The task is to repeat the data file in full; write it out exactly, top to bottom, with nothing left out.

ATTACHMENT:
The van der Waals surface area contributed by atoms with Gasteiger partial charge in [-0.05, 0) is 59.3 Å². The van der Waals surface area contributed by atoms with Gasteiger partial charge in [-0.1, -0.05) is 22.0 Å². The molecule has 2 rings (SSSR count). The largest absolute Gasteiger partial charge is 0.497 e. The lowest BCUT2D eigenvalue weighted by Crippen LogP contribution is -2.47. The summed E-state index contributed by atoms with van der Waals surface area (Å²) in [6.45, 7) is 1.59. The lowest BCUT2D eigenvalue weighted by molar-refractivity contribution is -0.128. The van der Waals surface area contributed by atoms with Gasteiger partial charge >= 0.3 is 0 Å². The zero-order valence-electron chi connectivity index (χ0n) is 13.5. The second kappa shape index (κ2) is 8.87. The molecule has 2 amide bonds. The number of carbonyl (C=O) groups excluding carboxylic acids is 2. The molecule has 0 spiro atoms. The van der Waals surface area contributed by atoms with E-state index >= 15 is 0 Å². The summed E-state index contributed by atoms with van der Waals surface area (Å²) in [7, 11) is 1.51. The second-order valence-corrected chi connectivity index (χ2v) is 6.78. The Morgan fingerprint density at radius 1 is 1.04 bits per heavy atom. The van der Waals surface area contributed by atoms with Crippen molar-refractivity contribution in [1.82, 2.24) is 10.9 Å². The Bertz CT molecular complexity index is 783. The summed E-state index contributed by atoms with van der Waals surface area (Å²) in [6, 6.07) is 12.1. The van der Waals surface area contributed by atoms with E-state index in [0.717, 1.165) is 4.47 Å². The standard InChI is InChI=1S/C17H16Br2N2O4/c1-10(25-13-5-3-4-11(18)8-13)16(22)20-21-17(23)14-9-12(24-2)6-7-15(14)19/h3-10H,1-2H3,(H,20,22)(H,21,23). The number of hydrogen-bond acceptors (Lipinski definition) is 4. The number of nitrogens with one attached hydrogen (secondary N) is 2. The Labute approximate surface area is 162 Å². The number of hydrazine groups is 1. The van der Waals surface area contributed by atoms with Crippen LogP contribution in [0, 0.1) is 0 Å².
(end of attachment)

The van der Waals surface area contributed by atoms with Gasteiger partial charge in [-0.05, 0) is 59.3 Å². The van der Waals surface area contributed by atoms with Gasteiger partial charge in [-0.1, -0.05) is 22.0 Å². The molecule has 2 rings (SSSR count). The largest absolute Gasteiger partial charge is 0.497 e. The lowest BCUT2D eigenvalue weighted by Crippen LogP contribution is -2.47. The summed E-state index contributed by atoms with van der Waals surface area (Å²) in [6.45, 7) is 1.59. The lowest BCUT2D eigenvalue weighted by molar-refractivity contribution is -0.128. The van der Waals surface area contributed by atoms with Gasteiger partial charge >= 0.3 is 0 Å². The zero-order valence-electron chi connectivity index (χ0n) is 13.5. The second kappa shape index (κ2) is 8.87. The molecule has 2 amide bonds. The number of carbonyl (C=O) groups excluding carboxylic acids is 2. The molecule has 0 spiro atoms. The van der Waals surface area contributed by atoms with E-state index >= 15 is 0 Å². The summed E-state index contributed by atoms with van der Waals surface area (Å²) in [7, 11) is 1.51. The second-order valence-corrected chi connectivity index (χ2v) is 6.78. The Morgan fingerprint density at radius 1 is 1.04 bits per heavy atom. The van der Waals surface area contributed by atoms with Crippen molar-refractivity contribution in [1.82, 2.24) is 10.9 Å². The Bertz CT molecular complexity index is 783. The summed E-state index contributed by atoms with van der Waals surface area (Å²) in [6, 6.07) is 12.1. The van der Waals surface area contributed by atoms with E-state index in [0.717, 1.165) is 4.47 Å². The standard InChI is InChI=1S/C17H16Br2N2O4/c1-10(25-13-5-3-4-11(18)8-13)16(22)20-21-17(23)14-9-12(24-2)6-7-15(14)19/h3-10H,1-2H3,(H,20,22)(H,21,23). The number of hydrogen-bond acceptors (Lipinski definition) is 4. The number of nitrogens with one attached hydrogen (secondary N) is 2. The Labute approximate surface area is 162 Å². The number of hydrazine groups is 1. The van der Waals surface area contributed by atoms with Crippen LogP contribution in [0, 0.1) is 0 Å².